Even so, the biggest threats for film-makers, as for authors, are society’s belief or ideological groups. Undoubtedly, the most tragic and embarrassing moment for Indian films was on 30 January 2000. An angry crowd of Sangh Parivar and Hindu fundamentalist group supporters attacked the sets of director Deepa Mehta’s film Water at Tulsi Ghat, Varanasi. The film’s script, about a young widow in Varanasi, had been cleared by the information and broadcasting ministry before filming began. Eventually, the film was shot in another country.
As a piece of cinema, Water was not groundbreaking; it was a mediocre film with a subject that offended some Hindu zealots. Recently, Karan Johar’s My Name is Khan attracted the ire of the Shiv Sena for reasons that lay beyond the film’s content. The film’s actor, Shah Rukh Khan, had commented on the unjustness of not bidding for Pakistani cricketers in Indian Premier League auctions. They wanted to teach Khan a lesson. My Name is Khan, again, was not a great film with radical content, but the reasons for attacking it were shamefully undemocratic.
Here’s the only solution to such bigotry: Make more films which are bound to be scrutinized. Make original thought and imagination the benchmarks. Make more “Adult” films. And leave morality to be interpreted by the movie-watching public.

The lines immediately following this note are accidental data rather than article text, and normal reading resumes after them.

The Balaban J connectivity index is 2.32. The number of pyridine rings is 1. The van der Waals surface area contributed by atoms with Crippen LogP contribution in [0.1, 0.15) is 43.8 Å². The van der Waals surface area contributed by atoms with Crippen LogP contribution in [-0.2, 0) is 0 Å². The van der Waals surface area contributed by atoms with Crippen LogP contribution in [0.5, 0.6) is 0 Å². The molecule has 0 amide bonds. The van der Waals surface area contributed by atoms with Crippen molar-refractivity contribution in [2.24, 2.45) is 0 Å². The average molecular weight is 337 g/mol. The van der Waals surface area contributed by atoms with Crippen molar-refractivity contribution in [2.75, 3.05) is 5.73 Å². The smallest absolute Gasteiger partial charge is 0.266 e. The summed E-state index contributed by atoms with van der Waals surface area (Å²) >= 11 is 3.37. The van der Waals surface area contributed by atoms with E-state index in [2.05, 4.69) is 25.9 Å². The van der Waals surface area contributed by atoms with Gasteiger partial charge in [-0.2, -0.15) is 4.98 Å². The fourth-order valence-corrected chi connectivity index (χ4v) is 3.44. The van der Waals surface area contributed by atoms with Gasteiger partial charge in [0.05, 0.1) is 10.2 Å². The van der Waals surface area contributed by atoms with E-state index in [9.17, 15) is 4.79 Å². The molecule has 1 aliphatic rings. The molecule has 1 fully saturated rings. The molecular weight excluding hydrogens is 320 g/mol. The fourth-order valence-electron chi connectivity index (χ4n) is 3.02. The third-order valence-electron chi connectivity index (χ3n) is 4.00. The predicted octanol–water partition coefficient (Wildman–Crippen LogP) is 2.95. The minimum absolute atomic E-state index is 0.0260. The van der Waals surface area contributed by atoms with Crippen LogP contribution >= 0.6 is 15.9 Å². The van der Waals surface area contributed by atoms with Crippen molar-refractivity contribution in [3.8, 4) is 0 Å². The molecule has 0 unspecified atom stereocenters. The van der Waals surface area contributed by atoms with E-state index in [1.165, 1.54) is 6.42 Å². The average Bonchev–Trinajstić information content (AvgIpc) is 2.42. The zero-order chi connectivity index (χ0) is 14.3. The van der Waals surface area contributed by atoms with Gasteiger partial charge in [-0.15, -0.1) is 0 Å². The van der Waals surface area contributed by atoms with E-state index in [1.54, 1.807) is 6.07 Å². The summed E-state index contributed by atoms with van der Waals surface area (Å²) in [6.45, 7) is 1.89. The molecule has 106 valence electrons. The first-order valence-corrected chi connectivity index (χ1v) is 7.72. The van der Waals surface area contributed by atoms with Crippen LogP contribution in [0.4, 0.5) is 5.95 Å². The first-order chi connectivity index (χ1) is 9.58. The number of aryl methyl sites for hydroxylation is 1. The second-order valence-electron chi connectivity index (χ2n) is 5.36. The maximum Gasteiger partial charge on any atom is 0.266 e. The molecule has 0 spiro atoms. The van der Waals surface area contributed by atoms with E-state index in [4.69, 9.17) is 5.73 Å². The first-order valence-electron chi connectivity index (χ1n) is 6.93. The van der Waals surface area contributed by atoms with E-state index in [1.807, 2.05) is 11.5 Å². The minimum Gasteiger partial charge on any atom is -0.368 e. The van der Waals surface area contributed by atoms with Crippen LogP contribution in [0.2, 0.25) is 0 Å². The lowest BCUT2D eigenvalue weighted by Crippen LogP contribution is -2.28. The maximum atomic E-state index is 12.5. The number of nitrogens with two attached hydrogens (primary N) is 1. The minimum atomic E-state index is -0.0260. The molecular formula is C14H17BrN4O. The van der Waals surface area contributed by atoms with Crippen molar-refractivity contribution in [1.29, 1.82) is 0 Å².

While in school in Assam, I remember watching an Assamese film called Agnisnan by director and writer Bhabendra Nath Saikia. It was about an alcoholic, philandering mill owner who marries a young girl from the village and brings her home to live with his first wife, an ordinary, dutiful woman. The first wife decides on revenge. She has sex with the son of the family’s servant, a young man she has always been fond of, and discovers she is pregnant. The young wife is also pregnant. In the end, the first wife tells her husband, “If I can live with a child which is yours and not mine, you can live with a child which is mine and not yours.”
I could understand the film at that time, but all my aunts were angry. Newspaper articles and editorials were either scathing, or they extolled the talented writer-director. But the film ran in theatres for days, and Saikia and the lead actor, Malaya Goswami, won National Awards. This was in 1985.
There are pioneering film-makers everywhere in India. One way to fight censorship is to allow them to show their work widely, so that the formula diminishes. And so that there is plenty of offence to rail against.